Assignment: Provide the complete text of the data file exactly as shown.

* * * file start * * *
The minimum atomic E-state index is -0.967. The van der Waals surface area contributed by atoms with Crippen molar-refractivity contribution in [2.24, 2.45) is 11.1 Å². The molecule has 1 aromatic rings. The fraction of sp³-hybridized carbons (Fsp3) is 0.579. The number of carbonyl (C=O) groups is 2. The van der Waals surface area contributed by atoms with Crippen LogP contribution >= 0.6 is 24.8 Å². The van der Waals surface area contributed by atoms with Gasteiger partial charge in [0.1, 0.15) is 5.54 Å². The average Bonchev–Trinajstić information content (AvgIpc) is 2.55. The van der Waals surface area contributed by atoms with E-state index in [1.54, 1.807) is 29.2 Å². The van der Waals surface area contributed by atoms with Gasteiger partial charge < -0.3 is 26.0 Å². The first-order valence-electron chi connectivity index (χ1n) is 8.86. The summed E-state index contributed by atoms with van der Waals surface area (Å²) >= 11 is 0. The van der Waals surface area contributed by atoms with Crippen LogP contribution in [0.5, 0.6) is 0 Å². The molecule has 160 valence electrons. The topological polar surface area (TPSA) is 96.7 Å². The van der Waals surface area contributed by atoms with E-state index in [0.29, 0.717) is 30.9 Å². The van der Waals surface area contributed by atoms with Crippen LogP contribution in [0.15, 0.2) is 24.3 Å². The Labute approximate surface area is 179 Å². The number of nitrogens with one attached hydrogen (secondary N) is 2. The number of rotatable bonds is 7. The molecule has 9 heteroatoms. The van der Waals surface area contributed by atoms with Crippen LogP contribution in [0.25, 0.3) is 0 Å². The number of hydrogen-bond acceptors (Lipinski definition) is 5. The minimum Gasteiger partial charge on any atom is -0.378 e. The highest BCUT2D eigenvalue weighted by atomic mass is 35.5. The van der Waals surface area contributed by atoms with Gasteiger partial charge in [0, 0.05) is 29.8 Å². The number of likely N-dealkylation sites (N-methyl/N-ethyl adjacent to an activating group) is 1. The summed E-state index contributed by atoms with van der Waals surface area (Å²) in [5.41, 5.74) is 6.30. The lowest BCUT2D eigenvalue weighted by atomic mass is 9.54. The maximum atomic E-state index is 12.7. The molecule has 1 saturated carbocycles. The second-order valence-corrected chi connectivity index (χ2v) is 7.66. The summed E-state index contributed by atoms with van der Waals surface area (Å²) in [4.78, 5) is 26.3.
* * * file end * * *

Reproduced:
The minimum atomic E-state index is -0.967. The van der Waals surface area contributed by atoms with Crippen molar-refractivity contribution in [2.24, 2.45) is 11.1 Å². The molecule has 1 aromatic rings. The fraction of sp³-hybridized carbons (Fsp3) is 0.579. The number of carbonyl (C=O) groups is 2. The van der Waals surface area contributed by atoms with Crippen LogP contribution >= 0.6 is 24.8 Å². The van der Waals surface area contributed by atoms with Gasteiger partial charge in [0.1, 0.15) is 5.54 Å². The average Bonchev–Trinajstić information content (AvgIpc) is 2.55. The van der Waals surface area contributed by atoms with E-state index in [1.54, 1.807) is 29.2 Å². The van der Waals surface area contributed by atoms with Gasteiger partial charge < -0.3 is 26.0 Å². The first-order valence-electron chi connectivity index (χ1n) is 8.86. The summed E-state index contributed by atoms with van der Waals surface area (Å²) >= 11 is 0. The van der Waals surface area contributed by atoms with Crippen LogP contribution in [0.5, 0.6) is 0 Å². The molecule has 160 valence electrons. The topological polar surface area (TPSA) is 96.7 Å². The van der Waals surface area contributed by atoms with E-state index in [0.29, 0.717) is 30.9 Å². The van der Waals surface area contributed by atoms with Crippen LogP contribution in [0.15, 0.2) is 24.3 Å². The Labute approximate surface area is 179 Å². The number of nitrogens with one attached hydrogen (secondary N) is 2. The number of rotatable bonds is 7. The molecule has 9 heteroatoms. The van der Waals surface area contributed by atoms with Crippen LogP contribution in [0.25, 0.3) is 0 Å². The number of hydrogen-bond acceptors (Lipinski definition) is 5. The minimum Gasteiger partial charge on any atom is -0.378 e. The highest BCUT2D eigenvalue weighted by atomic mass is 35.5. The van der Waals surface area contributed by atoms with Gasteiger partial charge in [0, 0.05) is 29.8 Å². The number of likely N-dealkylation sites (N-methyl/N-ethyl adjacent to an activating group) is 1. The summed E-state index contributed by atoms with van der Waals surface area (Å²) in [5.41, 5.74) is 6.30. The lowest BCUT2D eigenvalue weighted by atomic mass is 9.54. The maximum atomic E-state index is 12.7. The molecule has 1 saturated carbocycles. The second-order valence-corrected chi connectivity index (χ2v) is 7.66. The summed E-state index contributed by atoms with van der Waals surface area (Å²) in [4.78, 5) is 26.3.